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Home schoolers are now a  divisive, multidimensional, heterogeneous population. No longer the preserve of left wing unschoolers and right wing fundamentalists, the great range of people make it very difficult to draw even broad generalizations about the phenomenon.  In addition, one article of faith unites all home schoolers: that home schooling should be unregulated. Home schoolers of all stripes believe that they alone should decide how their children are educated, and they unite in order to press for the absence of regulations or the most permissive regulation possible.
 Flexibility in laws governing mandatory schooling for all children between certain ages opened the door to educational options. Matters of conscience, convenience, and custom led some parents to have their children schooled at home, or at least, away from traditional educational institutions. In no other educational setting are parents so fully responsible for determining what children are  taught. Unregulated home schooling is nothing less than total and complete parental authority over schooling with minimal regard for the quality and content of instruction. Home schooling, therefore, represents the ultimate parenting authority over schooling. The theoretical arguments  for regulating home schooling begin from this point. If compulsory education is the law of the land, the question must be asked whether the schooling of children should ever be under the total and complete control of parents.
 Kathleen Lyons, a spokesperson for the National Education Association the largest and most powerful teachers’ union in America believes that home schooling cannot provide students with a comprehensive education experience. Regardless, home schooling parents claim that they are, and always will be, the appropriate authority over their children, and that what needs to be changed is the state’s authority over the upbringing of children. So let us ask two separate, but related, questions: What justifies, if anything, government authority over the education of children? and what justifies parental authority over the education of their own children?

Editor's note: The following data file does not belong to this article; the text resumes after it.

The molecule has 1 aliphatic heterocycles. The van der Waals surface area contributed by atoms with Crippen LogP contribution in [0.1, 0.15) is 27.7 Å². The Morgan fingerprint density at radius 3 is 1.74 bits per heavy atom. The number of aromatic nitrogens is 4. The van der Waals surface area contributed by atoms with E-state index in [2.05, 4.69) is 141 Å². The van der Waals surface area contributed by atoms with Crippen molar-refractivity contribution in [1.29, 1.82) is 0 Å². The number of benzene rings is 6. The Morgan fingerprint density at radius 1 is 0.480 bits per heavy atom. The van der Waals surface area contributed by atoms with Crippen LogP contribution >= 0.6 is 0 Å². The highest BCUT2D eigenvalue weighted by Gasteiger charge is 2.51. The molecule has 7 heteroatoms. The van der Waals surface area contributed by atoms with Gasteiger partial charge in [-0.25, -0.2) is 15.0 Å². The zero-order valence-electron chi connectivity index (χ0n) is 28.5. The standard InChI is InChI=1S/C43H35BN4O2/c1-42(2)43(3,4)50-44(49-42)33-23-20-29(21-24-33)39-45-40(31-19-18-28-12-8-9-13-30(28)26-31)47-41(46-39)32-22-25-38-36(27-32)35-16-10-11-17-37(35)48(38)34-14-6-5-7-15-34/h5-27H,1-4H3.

Recognizing that parents ought indeed to possess wide ranging authority to raise their children as they see fit,  questions of the government’s role need to be answered, especially where and when its stewardship of children’s education starts and stops.
 This is so for many reasons, chief among them that parents are responsible for the care of their children, and  their knowledge of their children is better than any school teacher.
Let us take it as given, therefore, that parental authority over their children is legitimate and desirable. What reason is there, in that case, to accept sovereignty over the education of children by the government, an authority that could in certain circumstances curtail the authority of parents? The answer should lie in the quality of education that students receive. While critics insist that the government should regulate home schooling in order to ensure the quality of education, recent studies have shown that the degree to which home schooling is regulated by state governments has no bearing on student test scores. In fact,  on major achievement tests, almost a third of home schooled students earn scores in the highest decile (i.e., the top 10 percent). With that level of performance, the so-called “citizenship argument” against unregulated home schooling, which seeks to justify providing children with a civic education, is highly questionable.
Standardized tests translate home school achievement into public-school-achievement terms
Advocates of another proposition, known as the “freedom argument,” seek to justify providing children with an education that cultivates their freedom and thereby  avoid the development of what may be called “ethically servile” adults. Together, the two arguments justify some state authority over the education of children and rule out total parental control of education.
1. Which choice results in the most effective opening sentence of this paragraph?
3. Which choice best describes the central idea of this paragraph?
4. The writer is thinking about listing additional responsibilities of parents who are home schooling their children. Which choice would best accomplish this goal?
10. Which choice most accurately reports data shown on the graph?
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